|Birth name||Cardell Mosson|
|Born||October 16, 1952|
|Died||April 18, 2013(aged 60)|
|Genres||R&B, Funk, Psychedelic soul|
A good friend of Garry Shider, the two left Plainfield, New Jersey in their teens for Canada. They joined a band called United Soul, which came to the attention of George Clinton, who had known Shider as a youth in Plainfield. In 1971 Clinton produced several tracks by United Soul with input from members of Funkadelic. The songs "I Miss My Baby" and "Baby I Owe You Something Good" were released as a one-off single by Westbound Records in 1971 under the group name U.S. Music with Funkadelic. All the tracks recorded with Clinton in 1971 were released by Westbound in 2009 as the album U.S. Music With Funkadelic. After producing United Soul, Clinton then invited Mosson and Shider to join Parliament-Funkadelic. Two United Soul songs were rerecorded on later Funkadelic albums with Mosson as a member.
Mosson was a prominent contributor to albums by both Funkadelic and Parliament from 1972 until the dissolution of the two groups in the early 1980s, and was the featured on-stage bassist for Parliament-Funkadelic after Bootsy Collins went solo. While Collins is more widely remembered as the P-Funk bassist, Mosson's contributions were arguably as numerous and are well regarded by fans. Mosson also appeared in the movie PCU as himself, in 1994.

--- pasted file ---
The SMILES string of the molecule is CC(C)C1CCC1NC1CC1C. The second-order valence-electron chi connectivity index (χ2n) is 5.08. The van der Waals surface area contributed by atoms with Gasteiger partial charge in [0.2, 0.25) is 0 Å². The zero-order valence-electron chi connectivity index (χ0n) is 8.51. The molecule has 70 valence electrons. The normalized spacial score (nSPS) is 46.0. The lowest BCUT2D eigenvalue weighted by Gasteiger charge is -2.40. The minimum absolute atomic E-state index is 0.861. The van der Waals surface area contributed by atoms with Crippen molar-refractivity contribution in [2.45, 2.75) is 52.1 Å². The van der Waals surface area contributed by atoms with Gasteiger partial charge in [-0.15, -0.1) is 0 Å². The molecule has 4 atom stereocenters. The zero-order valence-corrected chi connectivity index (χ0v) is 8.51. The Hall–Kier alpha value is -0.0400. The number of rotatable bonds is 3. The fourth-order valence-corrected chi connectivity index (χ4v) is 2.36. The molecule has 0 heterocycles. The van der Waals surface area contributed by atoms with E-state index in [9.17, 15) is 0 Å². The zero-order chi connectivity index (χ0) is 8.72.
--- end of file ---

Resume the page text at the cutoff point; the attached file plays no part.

His name as spelled on his birth certificate is Cardell Mosson, and "Cordell" is a common misspelling in the notes for most of the Parliament-Funkadelic albums on which he appeared. Mosson is a member of the Rock and Roll Hall of Fame, inducted in 1997 with fifteen other members of Parliament-Funkadelic.
Liner notes to Music For Your Mother by Rob Bowman, 1992.
- "Cordell "Boogie" Mosson". archive.org. May 28, 2008. Retrieved April 23, 2018.
- Johnson, Kevin (April 19, 2013). "In Memoriam: P-Funk Bassist Cordell "Boogie" Mosson". No Treble. Retrieved April 20, 2013.
- Slotnik, Daniel E. (April 26, 2013). "Cordell Mosson of Parliament-Funkadelic Dies at 60". Retrieved April 23, 2018 – via NYTimes.com.